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Valid XHTML and Opening Links in New Windows

December 16, 2007

Well, as you can plainly see (assuming you've been here before), the site has gotten a facelift. Now that Aaron has his blog up and his looking really nice, I felt compelled to try and jazz up mine a little too. It's not done, but it's nicer than it was. I'll probably add a touch of color to the theme, but it'll work for now. BTW, it's based off the Milc 3.5 theme. The code isn't super pretty, but it was a good start.

While I was working with the design, I realized that I needed to send over my old bit of code that opened links in new windows. As anyone trying to make valid XHML pages can tell you, the target attribute is no longer valid, so if you want pages to open in a new window and you still want your design to validate properly, you have to do a little scripting. I actually found this script a couple years ago to make MediaWiki links open in new windows and it's served me quite well ever since.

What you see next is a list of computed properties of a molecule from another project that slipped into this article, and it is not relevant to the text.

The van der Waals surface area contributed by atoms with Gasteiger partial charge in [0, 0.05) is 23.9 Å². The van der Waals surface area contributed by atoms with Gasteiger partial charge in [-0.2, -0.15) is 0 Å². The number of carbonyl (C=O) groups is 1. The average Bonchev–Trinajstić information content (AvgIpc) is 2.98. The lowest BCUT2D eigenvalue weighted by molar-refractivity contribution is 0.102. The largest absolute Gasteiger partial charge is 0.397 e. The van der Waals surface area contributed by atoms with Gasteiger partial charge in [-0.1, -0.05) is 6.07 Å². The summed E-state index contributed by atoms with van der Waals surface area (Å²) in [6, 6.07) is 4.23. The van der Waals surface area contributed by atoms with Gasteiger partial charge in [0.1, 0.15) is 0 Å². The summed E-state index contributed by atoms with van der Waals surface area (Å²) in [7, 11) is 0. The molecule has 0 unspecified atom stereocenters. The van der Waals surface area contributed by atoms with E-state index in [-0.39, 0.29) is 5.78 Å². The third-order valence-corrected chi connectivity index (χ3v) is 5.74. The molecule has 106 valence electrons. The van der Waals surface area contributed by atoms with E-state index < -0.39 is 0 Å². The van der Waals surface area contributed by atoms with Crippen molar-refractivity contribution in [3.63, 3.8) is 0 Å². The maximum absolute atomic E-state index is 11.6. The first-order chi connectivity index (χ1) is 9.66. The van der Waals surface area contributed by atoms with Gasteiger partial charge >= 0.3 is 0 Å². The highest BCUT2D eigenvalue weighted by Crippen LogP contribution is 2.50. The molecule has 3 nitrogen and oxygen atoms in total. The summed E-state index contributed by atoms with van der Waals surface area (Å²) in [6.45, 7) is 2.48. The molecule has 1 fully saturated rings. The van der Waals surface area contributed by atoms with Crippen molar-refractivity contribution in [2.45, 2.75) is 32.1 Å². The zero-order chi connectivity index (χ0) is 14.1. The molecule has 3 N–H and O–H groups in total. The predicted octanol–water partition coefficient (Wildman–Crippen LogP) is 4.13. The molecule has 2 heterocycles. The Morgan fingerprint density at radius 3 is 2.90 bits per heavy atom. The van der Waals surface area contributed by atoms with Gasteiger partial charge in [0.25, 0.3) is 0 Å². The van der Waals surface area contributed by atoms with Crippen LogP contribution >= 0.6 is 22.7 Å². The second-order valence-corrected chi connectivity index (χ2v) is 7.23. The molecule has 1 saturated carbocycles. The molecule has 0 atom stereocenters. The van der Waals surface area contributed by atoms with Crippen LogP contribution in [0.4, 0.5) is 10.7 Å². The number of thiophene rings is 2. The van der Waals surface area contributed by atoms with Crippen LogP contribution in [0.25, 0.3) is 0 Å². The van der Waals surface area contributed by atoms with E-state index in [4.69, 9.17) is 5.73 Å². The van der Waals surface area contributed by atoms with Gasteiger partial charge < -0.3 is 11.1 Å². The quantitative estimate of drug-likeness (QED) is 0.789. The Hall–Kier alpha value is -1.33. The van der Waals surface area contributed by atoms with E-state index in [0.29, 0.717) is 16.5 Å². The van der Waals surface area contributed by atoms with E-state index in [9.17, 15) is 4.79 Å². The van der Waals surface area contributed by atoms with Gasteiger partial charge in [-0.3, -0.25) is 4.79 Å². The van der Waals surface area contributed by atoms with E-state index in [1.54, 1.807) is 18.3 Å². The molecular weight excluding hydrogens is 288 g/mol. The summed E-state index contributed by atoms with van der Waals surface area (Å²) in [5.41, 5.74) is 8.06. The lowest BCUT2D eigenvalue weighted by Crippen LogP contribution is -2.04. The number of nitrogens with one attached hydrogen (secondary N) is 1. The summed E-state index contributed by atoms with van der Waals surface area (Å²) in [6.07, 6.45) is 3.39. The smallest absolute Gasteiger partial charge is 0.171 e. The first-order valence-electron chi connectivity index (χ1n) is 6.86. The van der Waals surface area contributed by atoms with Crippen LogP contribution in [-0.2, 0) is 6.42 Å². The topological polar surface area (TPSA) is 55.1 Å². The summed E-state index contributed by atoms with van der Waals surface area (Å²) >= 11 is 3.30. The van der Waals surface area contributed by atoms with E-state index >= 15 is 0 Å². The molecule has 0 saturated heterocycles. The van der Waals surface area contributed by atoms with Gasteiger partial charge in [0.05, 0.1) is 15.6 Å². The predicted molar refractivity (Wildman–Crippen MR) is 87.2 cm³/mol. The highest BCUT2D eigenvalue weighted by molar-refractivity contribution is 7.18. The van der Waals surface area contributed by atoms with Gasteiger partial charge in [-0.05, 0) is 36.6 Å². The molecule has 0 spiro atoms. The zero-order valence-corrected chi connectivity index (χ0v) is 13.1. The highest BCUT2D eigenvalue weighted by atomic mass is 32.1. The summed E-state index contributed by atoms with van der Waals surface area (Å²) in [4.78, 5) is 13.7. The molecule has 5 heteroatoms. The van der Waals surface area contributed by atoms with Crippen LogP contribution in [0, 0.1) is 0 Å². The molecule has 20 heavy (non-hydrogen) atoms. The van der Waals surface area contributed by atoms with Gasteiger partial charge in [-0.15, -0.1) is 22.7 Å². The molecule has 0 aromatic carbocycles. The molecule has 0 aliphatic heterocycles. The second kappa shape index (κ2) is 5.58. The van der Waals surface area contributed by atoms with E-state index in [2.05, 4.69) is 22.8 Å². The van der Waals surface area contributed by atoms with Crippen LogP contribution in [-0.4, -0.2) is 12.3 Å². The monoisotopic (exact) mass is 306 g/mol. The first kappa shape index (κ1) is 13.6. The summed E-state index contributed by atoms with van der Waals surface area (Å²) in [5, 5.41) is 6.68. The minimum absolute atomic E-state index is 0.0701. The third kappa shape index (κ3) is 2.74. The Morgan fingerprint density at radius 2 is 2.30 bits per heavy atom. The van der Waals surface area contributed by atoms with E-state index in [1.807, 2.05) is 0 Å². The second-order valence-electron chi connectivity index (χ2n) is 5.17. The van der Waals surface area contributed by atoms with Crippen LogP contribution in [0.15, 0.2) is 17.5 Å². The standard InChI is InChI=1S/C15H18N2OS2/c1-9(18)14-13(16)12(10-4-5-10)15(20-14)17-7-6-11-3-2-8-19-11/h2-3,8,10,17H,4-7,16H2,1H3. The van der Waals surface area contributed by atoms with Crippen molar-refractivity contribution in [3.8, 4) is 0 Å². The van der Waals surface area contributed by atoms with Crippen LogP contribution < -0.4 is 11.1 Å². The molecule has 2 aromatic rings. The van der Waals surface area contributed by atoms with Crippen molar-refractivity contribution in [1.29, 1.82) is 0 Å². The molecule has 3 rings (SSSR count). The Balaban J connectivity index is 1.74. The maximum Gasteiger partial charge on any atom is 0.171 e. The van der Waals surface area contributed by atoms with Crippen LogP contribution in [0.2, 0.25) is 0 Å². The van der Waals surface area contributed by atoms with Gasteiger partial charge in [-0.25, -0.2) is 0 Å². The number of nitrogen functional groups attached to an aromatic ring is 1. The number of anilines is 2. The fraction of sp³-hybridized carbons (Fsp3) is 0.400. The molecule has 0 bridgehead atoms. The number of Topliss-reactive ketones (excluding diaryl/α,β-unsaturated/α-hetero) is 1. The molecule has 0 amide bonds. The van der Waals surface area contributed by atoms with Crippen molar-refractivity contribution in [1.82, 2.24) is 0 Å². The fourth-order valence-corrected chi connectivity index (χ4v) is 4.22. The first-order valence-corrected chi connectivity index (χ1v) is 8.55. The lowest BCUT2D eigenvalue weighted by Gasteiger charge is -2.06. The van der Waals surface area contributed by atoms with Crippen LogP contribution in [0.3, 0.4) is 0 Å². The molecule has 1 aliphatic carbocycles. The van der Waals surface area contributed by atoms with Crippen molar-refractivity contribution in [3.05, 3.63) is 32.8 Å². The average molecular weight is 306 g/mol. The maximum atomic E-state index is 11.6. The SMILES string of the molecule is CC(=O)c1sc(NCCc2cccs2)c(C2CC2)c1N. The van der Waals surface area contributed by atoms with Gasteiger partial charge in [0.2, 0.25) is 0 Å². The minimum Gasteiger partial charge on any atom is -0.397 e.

function makeExternal() {
  //make sure the function works
  if (! document.getElementsByTagName) { return; }
  var myRegExp = new RegExp("ext","i");
  var anchors = document.getElementsByTagName("a");
  for (var i=0; i < anchors.length; i++) {
    var anchor = anchors[i];
    if (anchor.getAttribute("alt") && anchor.getAttribute("alt").match(myRegExp) ) { anchor.className+=" external"; anchor.target="_blank"; }
  }
}

You run the function at page load and selected links will now open in a new window. To make a link work this way, you add rel="ext" to the anchor tag, which is still valid because rel is a valid attribute. What's nice is this also sets up a relation between your page and the link; ext being short for external. The script parses all anchors for that rel attribute and if it finds ext in value, it appends the class 'external' and sets the target attribute of the link to '_blank'. It's a little hacky, but it works like a charm and any browser with a DOM that supports getElementsByTagName.

Note that you don't have to append any class name if you don't want to. I like that I can make the links indicate that they will be opening in a new window by using a little icon as you can see on this site. I like the icon MediaWiki uses a lot, but the way it uses (indicating that it's an external link) doesn't make as much sense as using it to show that a new window will open. That's my take anyway.

This isn't the only way to achieve this result, and Google will provide you with a million other ways, but this is what works for me. Just thought I'd share.

UPDATE: This code is no longer used on this site.


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